Wednesday, February 06, 2008
"I am very, very sorry for the terrible distress that I have caused you. I am very, very sorry..."
Written by: Christopher Hampton
Directed by: Joe Wright
Starring: Saoirse Ronan, James McAvoy, Keira Knightley
My rating 5/10
Despite being critically revered, Atonement strikes me as yet another film adaptation of a wonderful book that just kind of missed why the book was so wonderful. The film starts off really well. Every bit as sumptuous, sweeping and intriguing and these costume thingies are supposed to be. The plot completely sucked me in and despite Kiera Knightley's posturing and so British it's hardly even British anymore accent I began to get really caught up in the events at hand.
The story starts with young Briony Tallis, a precocious 13 year old who becomes involved in a series of events that end in a fabulous lie that tears apart her sister Cecilia (Knightley) and her lover, the gardener, Robby (McAvoy). The story follows Robby through WWI and Cecilia now working as a nurse, pining for her lost love.But the main character is Briony, growing up and still complately lost in the guilt of what she has done all those years ago.
The story is completely engaging for the first hour as it focusses on the events that led to the scandal. After this however, it seems to decide it wants to be a war movie and focusses on Robby's trek to get back to Cecilia. This is very long-winded and could seriously have been a ten minute interlude, allowing the focus to remain on the interesting story...Briony's guilt.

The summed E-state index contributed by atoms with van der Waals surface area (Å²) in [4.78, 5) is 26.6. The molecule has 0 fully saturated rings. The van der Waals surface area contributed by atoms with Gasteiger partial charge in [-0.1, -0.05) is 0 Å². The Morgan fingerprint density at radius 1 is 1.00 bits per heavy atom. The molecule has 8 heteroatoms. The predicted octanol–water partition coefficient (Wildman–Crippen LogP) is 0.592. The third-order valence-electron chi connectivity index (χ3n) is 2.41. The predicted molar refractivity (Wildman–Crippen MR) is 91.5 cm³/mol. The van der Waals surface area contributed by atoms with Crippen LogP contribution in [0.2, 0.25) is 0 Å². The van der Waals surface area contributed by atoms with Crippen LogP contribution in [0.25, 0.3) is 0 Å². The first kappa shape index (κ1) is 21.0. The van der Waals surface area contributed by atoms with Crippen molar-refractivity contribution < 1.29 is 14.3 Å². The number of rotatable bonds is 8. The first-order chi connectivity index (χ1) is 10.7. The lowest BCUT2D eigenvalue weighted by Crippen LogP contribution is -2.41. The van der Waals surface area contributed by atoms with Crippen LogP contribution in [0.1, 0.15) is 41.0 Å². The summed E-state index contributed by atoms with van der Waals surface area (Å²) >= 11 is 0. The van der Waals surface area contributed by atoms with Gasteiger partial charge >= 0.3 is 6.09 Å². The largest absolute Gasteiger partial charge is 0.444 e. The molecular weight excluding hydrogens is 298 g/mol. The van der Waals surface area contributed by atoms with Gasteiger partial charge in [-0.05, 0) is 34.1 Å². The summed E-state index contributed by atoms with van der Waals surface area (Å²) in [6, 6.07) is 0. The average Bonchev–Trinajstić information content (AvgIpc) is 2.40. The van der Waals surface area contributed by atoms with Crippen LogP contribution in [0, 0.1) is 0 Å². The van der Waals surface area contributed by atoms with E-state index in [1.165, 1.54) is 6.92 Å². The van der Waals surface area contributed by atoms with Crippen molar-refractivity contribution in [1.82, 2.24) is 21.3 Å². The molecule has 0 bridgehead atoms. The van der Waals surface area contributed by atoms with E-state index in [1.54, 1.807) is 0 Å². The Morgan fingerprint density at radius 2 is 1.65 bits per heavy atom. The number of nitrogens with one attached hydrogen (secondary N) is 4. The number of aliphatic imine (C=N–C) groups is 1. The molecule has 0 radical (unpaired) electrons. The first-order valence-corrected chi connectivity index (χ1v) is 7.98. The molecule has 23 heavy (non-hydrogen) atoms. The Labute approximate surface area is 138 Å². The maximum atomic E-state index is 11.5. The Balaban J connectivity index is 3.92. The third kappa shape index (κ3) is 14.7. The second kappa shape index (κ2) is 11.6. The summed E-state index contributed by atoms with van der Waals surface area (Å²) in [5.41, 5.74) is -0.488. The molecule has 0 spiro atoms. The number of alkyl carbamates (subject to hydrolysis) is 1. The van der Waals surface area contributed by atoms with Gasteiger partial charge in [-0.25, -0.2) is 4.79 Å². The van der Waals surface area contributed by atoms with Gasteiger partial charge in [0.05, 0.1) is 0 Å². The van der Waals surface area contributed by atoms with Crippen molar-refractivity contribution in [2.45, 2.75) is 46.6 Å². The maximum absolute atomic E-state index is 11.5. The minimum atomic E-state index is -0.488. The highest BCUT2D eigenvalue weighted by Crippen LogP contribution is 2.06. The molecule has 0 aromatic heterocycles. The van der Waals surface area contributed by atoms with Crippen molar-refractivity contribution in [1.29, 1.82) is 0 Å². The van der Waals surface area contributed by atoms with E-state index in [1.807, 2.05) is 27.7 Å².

The film had many problems, mostly the fact that there is no real relationship built between Robby and Cecilia. We get the impression that Cecilia is spoiled and fickle so the relationship never seems to have had a solid base to begin with. This completely destroys any sense of tragedy that the doomed relationship might carry.
Having said that, the film picks up enormously in the final 20 minutes, revealing a very unusual ending, that goes in a very strange an interesting direction. The structure of the story and the themes of the film were fascinating and I think if it had been a little longer and /or left out some of the very decorative war sequences, it may have captured the darkness and beauty of McEwan's story. However, it seems to want too much to be a Merchant Ivory love story and therefore fails to lay the focus where it should be.
- Charlene Lydon 6/2/2008